U.S. Senate Majority Leader Harry Reid, D-Nev., has unveiled the Clean Energy Jobs and Oil Company Accountability Act, which focuses on offshore drilling liability and does not contain a national renewable electricity standard (RES).
‘The Clean Energy Jobs and Oil Accountability Act would ensure that BP pays to clean up its mess,’ the bill's introduction states, according to a draft posted online by The Atlantic. ‘Second, it would invest in Home Star, a bipartisan energy efficiency program that lowers consumers' energy costs and create jobs.
‘Third, it would protect the environment by investing in the Land and Water Conservation Fund,’ the bill continues. ‘Fourth, it would reduce our dependence on oil by making investments in vehicles that run on electricity and natural gas. Finally, it would increase the amount that oil companies are required to pay into the Oil Spill Liability Trust Fund.’
Among the bill's provisions, the removal of the current $75 million liability cap on offshore oil companies is likely to draw the most opposition, the New York Times says.
However, for the renewable energy industry, the bill's most crucial point of contention is its lack of RES. Denise Bode, CEO of the American Wind Energy Association, said the association will continue to push for the inclusion of an RES.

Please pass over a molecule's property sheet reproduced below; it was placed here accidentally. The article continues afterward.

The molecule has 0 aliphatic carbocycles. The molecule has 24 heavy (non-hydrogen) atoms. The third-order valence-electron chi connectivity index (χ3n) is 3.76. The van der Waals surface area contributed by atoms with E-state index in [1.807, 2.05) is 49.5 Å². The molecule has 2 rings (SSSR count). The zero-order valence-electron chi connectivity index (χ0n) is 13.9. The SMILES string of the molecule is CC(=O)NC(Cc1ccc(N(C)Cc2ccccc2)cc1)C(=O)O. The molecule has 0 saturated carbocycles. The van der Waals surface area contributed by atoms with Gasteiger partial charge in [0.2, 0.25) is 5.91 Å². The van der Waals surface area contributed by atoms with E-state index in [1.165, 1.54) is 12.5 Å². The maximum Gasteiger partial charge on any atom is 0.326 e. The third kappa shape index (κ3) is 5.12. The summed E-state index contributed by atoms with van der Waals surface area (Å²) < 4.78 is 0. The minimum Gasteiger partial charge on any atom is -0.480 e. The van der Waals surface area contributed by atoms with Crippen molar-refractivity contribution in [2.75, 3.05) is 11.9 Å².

Bode noted that Sen. Sam Brownback, R-Kan., has expressed support for an RES, demonstrating its bipartisan appeal.
Sen. Byron Dorgan, D-N.D., told the New York Times that, in total, approximately 62 senators support a 15% by 2020 RES. ‘It seems to me that would be logical to include that [RES] in the energy bill that was going to be brought to the floor,’ he said. ‘I hope maybe there's a way to be found to do that.’
Reid is expected to introduce debate on the bill later this week and convene a vote to proceed next week, according to the New York Times. Amendments to the bill – such as including an RES – may or may not be allowed, depending on his decision after the vote.
In a briefing yesterday, White House Press Secretary Robert Gibbs indicated that a stronger climate-change bill may eventually be passed once the Senate's version of the bill is reconciled with the House's energy legislation.
‘The House passed a very strong and very comprehensive energy bill last year,’ Gibbs said, according to a transcript posted by the White House. ‘The Senate is going to take up a version that is more scaled down but still has some important aspectsâ�¦ But I don't think that closes the door – once a bill passes, each House doesn't close the door to having some sort of conference.’